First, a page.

BUCKTOWN — A shuffleboard club in Bucktown is welcoming more than 100 players from around the United States this weekend for a nationally sanctioned tournament, the first of its kind in Chicago.
The Royal Palms Shuffleboard Club, 1750 N. Milwaukee Ave., has hosted shuffleboard leagues and amateur players on its 11 courts since opening in 2018. Now, it’ll be home to the first Chicago tournament organized by members of the newly formed Illinois Shuffleboard Association.
The Illinois Shuffleboard Association started in 2020 to help members expand awareness of the game. Members said they fell in love with the game because of the strategy involved and the social aspect of competing.
In deck or floor shuffleboard, players use cues or “tangs” to push a disc — at Royal Palms, it’s known as a “biscuit” — across a court, hoping to score points while knocking off opponents.
“Once you get used to the rules and how much effort it takes to shoot the biscuits across the court, you learn there’s some really deep strategy, as well. It keeps the game intriguing as you start to play more and more,” said association President Kevin Reedy.
Reedy started playing shuffleboard at Royal Palms in 2018 and quickly met friends like Emily Ellsworth, now the association’s secretary. They and other Chicago players started traveling to attend tournaments.
As they got better and learned more about the game, they realized there wasn’t an official body organizing shuffleboard events and attracting players in Chicago. They started their own.
“And we were like, ‘Why isn’t there an Illinois version of this?’ So we decided, ‘We’re going to start taking it a little bit more seriously. Let’s form an organization that will kind of provide that for our members here in Chicago,'” Reedy said.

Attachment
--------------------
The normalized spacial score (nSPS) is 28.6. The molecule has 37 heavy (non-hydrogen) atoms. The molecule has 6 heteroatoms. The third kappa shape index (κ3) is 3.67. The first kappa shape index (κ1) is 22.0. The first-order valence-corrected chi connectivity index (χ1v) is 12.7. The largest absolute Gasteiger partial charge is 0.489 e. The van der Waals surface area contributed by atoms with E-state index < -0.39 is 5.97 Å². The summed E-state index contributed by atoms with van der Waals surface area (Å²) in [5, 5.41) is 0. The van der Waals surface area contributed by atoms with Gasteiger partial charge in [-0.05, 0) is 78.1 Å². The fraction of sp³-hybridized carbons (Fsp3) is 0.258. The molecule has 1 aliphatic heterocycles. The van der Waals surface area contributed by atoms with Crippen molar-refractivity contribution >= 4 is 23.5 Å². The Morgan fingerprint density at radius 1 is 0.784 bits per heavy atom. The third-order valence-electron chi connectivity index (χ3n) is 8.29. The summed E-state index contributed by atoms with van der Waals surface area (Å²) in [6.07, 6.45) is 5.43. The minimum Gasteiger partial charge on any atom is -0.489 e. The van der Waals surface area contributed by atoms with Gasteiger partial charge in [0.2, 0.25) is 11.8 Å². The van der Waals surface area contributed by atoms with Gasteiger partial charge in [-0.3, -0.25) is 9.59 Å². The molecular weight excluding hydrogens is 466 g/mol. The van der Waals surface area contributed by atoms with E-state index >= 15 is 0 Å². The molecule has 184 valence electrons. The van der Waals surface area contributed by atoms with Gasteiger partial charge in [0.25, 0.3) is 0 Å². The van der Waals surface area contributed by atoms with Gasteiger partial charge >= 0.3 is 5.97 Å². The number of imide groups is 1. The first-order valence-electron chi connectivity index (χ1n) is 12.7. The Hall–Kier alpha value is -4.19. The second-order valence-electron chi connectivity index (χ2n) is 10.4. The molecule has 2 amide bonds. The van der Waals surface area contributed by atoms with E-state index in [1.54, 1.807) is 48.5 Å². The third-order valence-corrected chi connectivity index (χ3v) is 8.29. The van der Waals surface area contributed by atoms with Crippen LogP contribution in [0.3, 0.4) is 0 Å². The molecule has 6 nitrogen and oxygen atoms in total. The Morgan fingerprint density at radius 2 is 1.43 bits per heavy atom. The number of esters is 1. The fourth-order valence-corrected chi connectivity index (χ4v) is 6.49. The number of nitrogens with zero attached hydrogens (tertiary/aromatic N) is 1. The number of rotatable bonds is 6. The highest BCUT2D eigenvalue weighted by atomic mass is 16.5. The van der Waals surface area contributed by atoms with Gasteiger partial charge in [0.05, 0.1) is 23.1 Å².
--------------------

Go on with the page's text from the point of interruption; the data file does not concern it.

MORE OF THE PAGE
Registering the group allowed the association’s members to host their own tournament, which they applied to do last year. They’ll take over Royal Palms — which is donating the venue space — Saturday morning and all day Sunday as 64 teams of two players each face off.
The weekend time slot is something of a rarity in the shuffleboard community, where many tournaments are held during the week. It’s one way the association is trying to make shuffleboard more accessible to a younger audience, leaders said.
“They expect us I think to be to an older demographic, and those folks are often retired and like don’t need to worry about the time off of work and stuff like that,” Ellsworth said. “And as Royal Palms and other locations have helped bring a younger group into play, we would love to go play in those tournaments but aren’t always able to. And so we’re putting on the first weekend tournament that we know exists.”
Reedy and Ellsworth said they’re excited to show off their skills to friends and competitors they’ve met around the United States.
And this time, it’ll finally be on their own turf.
“We come in with all of this excitement, trying to just describe our community to them, but I’m personally really excited to give them an opportunity to come see our community firsthand,” Reedy said.
Another goal is to identify and rehab existing shuffleboard courts across Illinois to offer more venues for people to play.
Because there’s no central directory, Reedy’s spent time combing newspaper archives and Google Maps looking for courts, which has been challenging so far, he said.
There is one court nearby, at Senior Citizens Memorial Park next to Holstein Park in Bucktown. It’s not “in playable condition,” Reedy said, but he hopes the his group can partner with the Park District and neighbors to change that soon.
“We can work to find courts that might not be in the greatest shape all over the state — whether they’re in parks or campgrounds or senior citizen homes — and see what we can do about restoring those and spreading our love of shuffleboard to more and more people in the state,” Reedy said.
Spectators or players can learn more about this weekend’s tournament at the Illinois Shuffleboard Association’s website. It’s open to anyone 21 and older who wants to stop by and watch.
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